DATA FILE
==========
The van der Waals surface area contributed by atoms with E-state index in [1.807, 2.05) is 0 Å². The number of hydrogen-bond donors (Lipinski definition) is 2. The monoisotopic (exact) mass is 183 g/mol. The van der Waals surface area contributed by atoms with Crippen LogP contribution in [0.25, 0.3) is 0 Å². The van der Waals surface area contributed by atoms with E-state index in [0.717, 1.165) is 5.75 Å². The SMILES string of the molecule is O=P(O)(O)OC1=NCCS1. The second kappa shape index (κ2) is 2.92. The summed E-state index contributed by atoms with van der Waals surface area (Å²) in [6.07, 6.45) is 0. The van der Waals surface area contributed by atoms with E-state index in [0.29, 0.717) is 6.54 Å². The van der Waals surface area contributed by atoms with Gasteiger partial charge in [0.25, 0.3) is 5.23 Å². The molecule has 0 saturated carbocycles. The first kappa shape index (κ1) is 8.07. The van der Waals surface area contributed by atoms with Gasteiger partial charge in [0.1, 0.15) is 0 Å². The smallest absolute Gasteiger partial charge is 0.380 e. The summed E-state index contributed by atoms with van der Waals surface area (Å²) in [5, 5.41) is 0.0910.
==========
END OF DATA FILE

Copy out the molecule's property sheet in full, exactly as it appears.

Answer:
The van der Waals surface area contributed by atoms with E-state index in [1.807, 2.05) is 0 Å². The number of hydrogen-bond donors (Lipinski definition) is 2. The monoisotopic (exact) mass is 183 g/mol. The van der Waals surface area contributed by atoms with Crippen LogP contribution in [0.25, 0.3) is 0 Å². The van der Waals surface area contributed by atoms with E-state index in [0.717, 1.165) is 5.75 Å². The SMILES string of the molecule is O=P(O)(O)OC1=NCCS1. The second kappa shape index (κ2) is 2.92. The summed E-state index contributed by atoms with van der Waals surface area (Å²) in [6.07, 6.45) is 0. The van der Waals surface area contributed by atoms with E-state index in [0.29, 0.717) is 6.54 Å². The van der Waals surface area contributed by atoms with Gasteiger partial charge in [0.25, 0.3) is 5.23 Å². The molecule has 0 saturated carbocycles. The first kappa shape index (κ1) is 8.07. The van der Waals surface area contributed by atoms with Gasteiger partial charge in [0.1, 0.15) is 0 Å². The smallest absolute Gasteiger partial charge is 0.380 e. The summed E-state index contributed by atoms with van der Waals surface area (Å²) in [5, 5.41) is 0.0910.